Ten minutes later…
We pull into the small lot on Geary, outside of Tony’s Cable Car, this narrow, old school, cable car-themed diner.
And Belafonte makes a request, “Driver… Can you… go in… for… me?”
And Driver gushes, “Oh! Of course! Uh, what would you like? A cheeseburger? What do you want on it? Pickles Onions? Lettuce? Tomato? Mustard? Ketchup? Oh, and I’ll get you fries.”
Belafonte, simply, “A cheese-burger. With… Must-ard. And… pickle.” Adding, “And… a Coke. They got… Coke?”
Driver, “Yeah. They have Coke.”
Belafonte, “O-kay. A… Coke. With… a lot-ta… ice… A lot-ta… ice…”
And Belafonte, carefully, mindfully opens his tan leather shoulder bag and begins sorting through a thick wad of bills, before extracting and handing me a fresh, crisp, brand new one hundred dollar bill.
And Driver runs into Tony’s Cable Car.
Eight minutes later…
Driver returns to the cab with a bag containing Belafonte’s cheeseburger and thick cut fries, and a large Coke, with a lot-ta… ice. And Driver returns the $86 change to his passenger, as handing over the large Coke.
But Belafonte slowly grabs the Coke BY THE LID, AT ITS TOP! As he goes, unhurriedly, to place it in his reusable plastic bag ON TOP of a carefully folded up collared shirt and neatly sorted stack of folders.
Driver grabs the Coke, before it breaks open all over Belafonte’s belongings, and the cab, and carefully works it, wedged safely alongside his shirt and folders.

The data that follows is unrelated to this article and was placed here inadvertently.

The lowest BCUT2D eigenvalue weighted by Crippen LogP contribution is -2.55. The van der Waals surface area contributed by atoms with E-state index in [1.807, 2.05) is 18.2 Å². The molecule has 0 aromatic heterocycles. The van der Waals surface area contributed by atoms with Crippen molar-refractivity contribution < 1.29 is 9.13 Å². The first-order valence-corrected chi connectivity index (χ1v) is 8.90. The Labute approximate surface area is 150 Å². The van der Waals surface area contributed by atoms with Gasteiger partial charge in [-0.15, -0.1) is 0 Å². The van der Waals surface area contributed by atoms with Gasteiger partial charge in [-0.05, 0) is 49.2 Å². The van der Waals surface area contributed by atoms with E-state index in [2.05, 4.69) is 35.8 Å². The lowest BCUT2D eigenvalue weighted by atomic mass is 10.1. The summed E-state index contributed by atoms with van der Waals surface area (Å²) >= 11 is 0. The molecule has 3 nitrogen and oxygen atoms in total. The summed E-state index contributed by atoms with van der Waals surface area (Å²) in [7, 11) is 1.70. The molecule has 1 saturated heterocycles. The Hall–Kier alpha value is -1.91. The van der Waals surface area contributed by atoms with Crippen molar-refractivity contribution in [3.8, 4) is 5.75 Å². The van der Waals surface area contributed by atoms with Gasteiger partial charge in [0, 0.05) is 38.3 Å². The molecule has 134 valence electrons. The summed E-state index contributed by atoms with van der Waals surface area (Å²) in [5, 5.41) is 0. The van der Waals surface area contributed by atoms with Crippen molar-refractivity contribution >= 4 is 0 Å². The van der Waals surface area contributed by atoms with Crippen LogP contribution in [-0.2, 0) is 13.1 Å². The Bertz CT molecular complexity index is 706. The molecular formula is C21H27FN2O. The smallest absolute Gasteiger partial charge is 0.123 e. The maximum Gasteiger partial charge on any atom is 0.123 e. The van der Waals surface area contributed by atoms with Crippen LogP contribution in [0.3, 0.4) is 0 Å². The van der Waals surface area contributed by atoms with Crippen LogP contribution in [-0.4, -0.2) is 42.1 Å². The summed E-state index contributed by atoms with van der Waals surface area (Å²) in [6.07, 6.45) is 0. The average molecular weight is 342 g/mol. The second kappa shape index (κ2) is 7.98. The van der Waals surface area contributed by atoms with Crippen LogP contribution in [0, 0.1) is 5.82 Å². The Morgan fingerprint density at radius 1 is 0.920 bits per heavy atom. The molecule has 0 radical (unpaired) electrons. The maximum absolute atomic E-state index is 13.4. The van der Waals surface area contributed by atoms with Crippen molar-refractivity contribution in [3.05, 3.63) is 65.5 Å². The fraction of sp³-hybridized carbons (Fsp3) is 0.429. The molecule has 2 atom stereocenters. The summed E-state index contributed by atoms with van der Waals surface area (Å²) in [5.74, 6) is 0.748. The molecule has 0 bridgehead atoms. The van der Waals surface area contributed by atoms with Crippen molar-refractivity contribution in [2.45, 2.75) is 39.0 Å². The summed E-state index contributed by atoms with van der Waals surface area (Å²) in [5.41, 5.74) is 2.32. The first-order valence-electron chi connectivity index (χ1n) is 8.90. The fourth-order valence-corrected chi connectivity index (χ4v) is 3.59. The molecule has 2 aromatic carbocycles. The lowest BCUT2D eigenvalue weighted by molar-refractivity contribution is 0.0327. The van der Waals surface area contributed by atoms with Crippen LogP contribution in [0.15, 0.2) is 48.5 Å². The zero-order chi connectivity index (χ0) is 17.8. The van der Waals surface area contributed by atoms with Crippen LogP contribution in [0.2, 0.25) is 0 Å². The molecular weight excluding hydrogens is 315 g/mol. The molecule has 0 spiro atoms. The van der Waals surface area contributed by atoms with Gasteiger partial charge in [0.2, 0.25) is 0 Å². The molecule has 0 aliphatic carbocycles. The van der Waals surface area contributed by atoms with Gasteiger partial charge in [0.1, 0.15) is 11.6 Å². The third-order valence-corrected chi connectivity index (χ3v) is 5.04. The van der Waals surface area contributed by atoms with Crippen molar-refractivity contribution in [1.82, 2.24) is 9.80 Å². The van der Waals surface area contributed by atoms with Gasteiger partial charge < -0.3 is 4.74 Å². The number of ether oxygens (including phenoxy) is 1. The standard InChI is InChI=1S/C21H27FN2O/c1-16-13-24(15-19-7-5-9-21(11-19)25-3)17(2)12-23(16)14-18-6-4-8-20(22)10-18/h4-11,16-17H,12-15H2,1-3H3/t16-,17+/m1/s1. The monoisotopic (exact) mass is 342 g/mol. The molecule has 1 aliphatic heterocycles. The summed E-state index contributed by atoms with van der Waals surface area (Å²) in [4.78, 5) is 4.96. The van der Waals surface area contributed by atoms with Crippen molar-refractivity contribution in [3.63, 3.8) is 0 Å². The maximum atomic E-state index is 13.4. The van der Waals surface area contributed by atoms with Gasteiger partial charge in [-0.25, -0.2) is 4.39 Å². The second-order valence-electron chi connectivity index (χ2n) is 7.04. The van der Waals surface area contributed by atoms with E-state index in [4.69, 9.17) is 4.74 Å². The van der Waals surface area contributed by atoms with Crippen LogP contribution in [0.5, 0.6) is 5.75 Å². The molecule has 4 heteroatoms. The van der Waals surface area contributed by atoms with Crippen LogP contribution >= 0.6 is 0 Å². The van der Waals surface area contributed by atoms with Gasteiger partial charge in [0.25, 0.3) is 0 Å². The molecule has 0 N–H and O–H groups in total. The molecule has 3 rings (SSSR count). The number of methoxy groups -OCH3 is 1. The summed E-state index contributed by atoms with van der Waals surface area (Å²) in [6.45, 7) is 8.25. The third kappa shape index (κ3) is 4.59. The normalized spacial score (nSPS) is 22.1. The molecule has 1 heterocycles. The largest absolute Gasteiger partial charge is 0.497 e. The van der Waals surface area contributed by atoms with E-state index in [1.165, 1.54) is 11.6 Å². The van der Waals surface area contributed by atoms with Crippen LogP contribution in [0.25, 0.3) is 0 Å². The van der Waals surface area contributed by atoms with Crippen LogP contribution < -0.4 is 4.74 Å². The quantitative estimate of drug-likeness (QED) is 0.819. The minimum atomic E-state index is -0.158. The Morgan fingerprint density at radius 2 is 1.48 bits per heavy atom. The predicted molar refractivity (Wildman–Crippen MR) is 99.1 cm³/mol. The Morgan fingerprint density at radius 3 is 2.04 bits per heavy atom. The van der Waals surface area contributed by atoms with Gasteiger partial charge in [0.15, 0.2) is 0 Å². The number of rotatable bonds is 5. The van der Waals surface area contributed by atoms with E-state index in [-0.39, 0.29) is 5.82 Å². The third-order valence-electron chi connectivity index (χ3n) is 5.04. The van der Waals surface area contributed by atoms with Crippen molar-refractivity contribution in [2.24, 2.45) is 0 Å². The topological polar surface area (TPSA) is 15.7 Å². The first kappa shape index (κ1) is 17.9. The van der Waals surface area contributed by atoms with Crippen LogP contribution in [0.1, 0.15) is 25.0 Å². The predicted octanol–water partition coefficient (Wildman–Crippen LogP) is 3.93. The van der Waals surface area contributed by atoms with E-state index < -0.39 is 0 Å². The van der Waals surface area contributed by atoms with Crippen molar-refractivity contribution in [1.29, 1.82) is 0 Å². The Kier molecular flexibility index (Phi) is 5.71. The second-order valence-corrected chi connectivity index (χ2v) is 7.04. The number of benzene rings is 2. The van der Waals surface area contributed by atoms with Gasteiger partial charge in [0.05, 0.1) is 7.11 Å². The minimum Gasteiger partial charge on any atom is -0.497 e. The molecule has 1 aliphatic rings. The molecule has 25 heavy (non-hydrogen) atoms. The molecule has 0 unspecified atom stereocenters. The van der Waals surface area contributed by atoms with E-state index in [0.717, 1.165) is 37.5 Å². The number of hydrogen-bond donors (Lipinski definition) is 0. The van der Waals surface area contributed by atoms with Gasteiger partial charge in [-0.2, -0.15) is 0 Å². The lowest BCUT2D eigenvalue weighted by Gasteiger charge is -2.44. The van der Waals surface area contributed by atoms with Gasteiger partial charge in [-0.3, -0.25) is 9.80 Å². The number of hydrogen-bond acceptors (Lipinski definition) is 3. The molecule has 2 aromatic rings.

And Driver pops back up front into his seat, with, “Okay! Where to now?”
Belafonte, “680… Webster.”
And we drive.
As we approach Belafonte’s home in the Western Addition, he relays how “There used ta be lotsa killings here, when I moved in.”
Driver, “Oh? I live close by. I know there are some projects near here, and some violence. But it’s not nearly as bad as it used to be. When did you move in?”
Belafonte, “19… 68. After… the Army.”
And in short order, we pull to a dip in the curb in front of Belafonte’s single family home located right at the corner of Webster and Grove. A home nestled in amongst refurbished Victorians, newer apartment buildings, and not far from the Western Addition projects, quite central in The City.
Although quite old, and in no way modernized, Belafonte’s home is well kept and unquestionably worth north of two million dollars, for its lot alone. I do not know how much money the Army is floating him to live on, but on paper, this guy’s a multi-millionaire.
And so, after the better part of an hour chauffeuring Belafonte around, and with consideration of all the time spent idling, the meter still reads a respectable $41.10.
Driver jumps out and runs around to open the door for Belafonte, before grabbing his bags and moving to lay them down over by his front door.
And as Belafonte manually lifts his legs to place them out of the cab, Driver only now takes note of the Breyer Electric insignia on the breast of his neatly pressed khaki jacket. And half out of the cab, Belafonte once again begins sorting through the stack of crisp bills in his leather bag. He carefully extracts three twenties, and then looks Driver in the eye as he hands them over, with a sincere, if not stoic, “Thank… you.”
And as Belafonte canes to his feet, suddenly, a SF black & white police cruiser goes to round the corner, apparently objecting to Driver’s choice of drop location. Just as making eye contact with the young bucks rolling in the cruiser, sans lights or sirens, they decide to stop and blare their emergency police horn.
But Driver, not even considering a move, just barks back,
“Hey! We got precious cargo here! A man WORTH something! We got… a VET!!”
And sans a word, the coppers veer off around my taxi, and zoom down Grove, as Belafonte slowly canes off toward his front door, like a warm southern breeze, an anachronism, blowing at dusk.